Despatch from Berkeley | International

California’s new climate refugees

A firefighter battles a wildfire known in Somis, California, in October.

A firefighter battles a wildfire known in Somis, California, in October.   | Photo Credit: Marcio Jose Sanchez


Nearly 2,00,000 people were evacuated from northern California due to wildfires this year

“Perhaps because the U.S. is such a large, large country, we don’t think in terms of ourselves as being refugees often, even though people are moving. And so, climate refugee is not a term we use to describe ourselves even though every time something like this wildfire happens, clearly, we are moving, you know?” Cynthia Strecker thought aloud sitting in her son’s South Berkeley home. She had moved there following the Kincade Fire in northern California late October this year.

Ms. Cynthia, 73, a retired school teacher, has spent four decades living in the woods in Monte Rio, an idyllic town of just over 1,000 people along the Russian River, about 120 km northwest of Berkeley. But this October 26 was the first time she had to evacuate due to a wildfire. Nearly 2,00,000 people were ordered to evacuate from northern California’s Sonoma County, the heart of the State’s storied wine country.

Climate refugees is not a term that exists in international law, according to UNHCR. Climate change was not known in 1951 when the Refugee Convention was designed in the aftermath of the World Wars. The UNHCR refers to climate refugees as “persons displaced in the context of disasters and climate change”, clubbing them with other Internally Displaced Persons, who are not protected by a legal instrument unless they face armed conflict.

Moreover, movements due to climate incidents rarely evolve into international refugee migration, especially in large countries that offer habitable spaces in other regions.

But the lack of a universal legal framework to deal with climate-related displacements leaves such incidents to be dealt with largely by nation-states. Some fleeing the Kincade Fire camped out for days in their cars in Walmart parking lots and a cathedral as shelters and evacuation centres swelled. For some, this was their second year in a row. As the smoke from the fires spread, commuters in the Bay Area wore face masks handed to them by local non-profits.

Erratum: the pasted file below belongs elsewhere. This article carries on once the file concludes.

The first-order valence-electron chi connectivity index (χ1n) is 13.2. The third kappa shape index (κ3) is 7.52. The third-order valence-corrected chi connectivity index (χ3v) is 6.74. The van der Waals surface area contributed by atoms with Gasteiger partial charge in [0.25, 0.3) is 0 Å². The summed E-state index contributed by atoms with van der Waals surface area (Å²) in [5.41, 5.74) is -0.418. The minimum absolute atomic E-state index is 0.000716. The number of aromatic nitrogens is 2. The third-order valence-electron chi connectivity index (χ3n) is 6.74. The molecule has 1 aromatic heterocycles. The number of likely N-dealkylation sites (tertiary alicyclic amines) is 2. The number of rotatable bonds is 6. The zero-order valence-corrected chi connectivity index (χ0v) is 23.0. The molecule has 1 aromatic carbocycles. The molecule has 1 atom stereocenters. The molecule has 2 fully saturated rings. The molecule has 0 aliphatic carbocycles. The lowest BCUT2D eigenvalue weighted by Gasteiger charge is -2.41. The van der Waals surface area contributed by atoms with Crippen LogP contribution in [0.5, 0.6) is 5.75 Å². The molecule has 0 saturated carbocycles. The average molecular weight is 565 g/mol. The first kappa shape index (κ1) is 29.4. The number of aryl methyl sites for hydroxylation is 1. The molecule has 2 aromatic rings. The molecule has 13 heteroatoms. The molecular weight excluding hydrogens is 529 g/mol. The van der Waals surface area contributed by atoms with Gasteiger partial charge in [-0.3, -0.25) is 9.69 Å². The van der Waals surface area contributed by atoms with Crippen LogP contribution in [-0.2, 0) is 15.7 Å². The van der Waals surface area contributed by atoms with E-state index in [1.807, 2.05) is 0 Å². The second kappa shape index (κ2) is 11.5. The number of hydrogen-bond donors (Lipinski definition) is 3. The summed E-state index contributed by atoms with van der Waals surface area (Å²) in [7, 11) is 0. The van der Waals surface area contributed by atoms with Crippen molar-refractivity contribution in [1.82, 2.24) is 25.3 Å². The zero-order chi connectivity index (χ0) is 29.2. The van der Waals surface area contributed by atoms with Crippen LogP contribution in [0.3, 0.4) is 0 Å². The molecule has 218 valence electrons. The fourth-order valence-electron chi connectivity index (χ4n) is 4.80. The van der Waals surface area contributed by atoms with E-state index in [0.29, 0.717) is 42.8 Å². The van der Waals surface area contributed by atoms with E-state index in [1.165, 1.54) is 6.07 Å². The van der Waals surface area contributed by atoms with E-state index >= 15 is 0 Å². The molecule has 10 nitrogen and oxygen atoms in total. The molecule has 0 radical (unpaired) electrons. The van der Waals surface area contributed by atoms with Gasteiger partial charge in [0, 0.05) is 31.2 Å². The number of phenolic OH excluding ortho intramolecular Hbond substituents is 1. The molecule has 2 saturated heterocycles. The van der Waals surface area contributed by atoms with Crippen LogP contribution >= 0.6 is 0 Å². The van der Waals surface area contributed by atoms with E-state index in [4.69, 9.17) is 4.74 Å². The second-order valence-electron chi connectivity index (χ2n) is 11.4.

The Geneva-based Internal Displacement Monitoring Centre states that of the 30.6 million people displaced in 2017, 18.8 million were disaster-related. The U.S. ranked sixth among the top 10 countries with nearly 1.7 million people moving due to disaster-related displacements in 2017 alone. That year, China topped the list with 4.5 million, followed by the Philippines with 2.5 million people displaced due to climate-related disasters.

In the U.S., the hardest hit are usually undocumented farm workers. Christie Lubin, who works at the Graton Day Labor Center, an undocumented workers’ union for wine country daily wagers, said many members had lost nearly 10 days of wages and were struggling to pay rent for November. Ms. Lubin, along with her two daughters and their families, had to be evacuated from Graton.

‘Fire tornadoes’

With lessons learnt from extremely destructive wildfires in the past couple of years, CalFire, the State’s fire protection agency, was particularly pro-active this year. Residents also perhaps heeded calls to evacuate more readily than in previous years. Ms. Cynthia considers this sentiment as she sizes up the mind-boggling prospect of fire-proofing her redwood tree shingle-home.

The former Mayor of Palo Alto, Patrick Burt, called these fast-moving conflagrations “fire tornadoes”. He said it is something people had never witnessed before. Palo Alto is a small but wealthy city located in the heart of the Silicon Valley, sandwiched between the global headquarters of Google and Facebook. Administrators here fear a sea-level rise incident. When this reporter asked Mr. Burt how such climate events would be handled in the future, he said: “What is becoming apparent with the risk of massive wildfires and entire communities being eliminated, like in the case of Paradise — this is becoming a first world case of significant numbers of climate refugees. In more affluent countries, there are choices that could be made in the event of a climate-driven mass evacuation, which is the choice of return.”

Mr. Burt added: “A small city administration would not be adequate to address climate change. On sea level rise, we have begun a San Francisco Bay wide coordinated plan, but there is no funding in place. In Palo Alto, we included an adaptation plan and looked at sea level rise and wondered which places to protect and places from where we would have to retreat. Could this be done without mass migration? We don’t know, but displacement might be unavoidable”.

Kunal Shankar is a journalist based in U.S.

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Printable version | Jan 24, 2020 2:00:20 PM |

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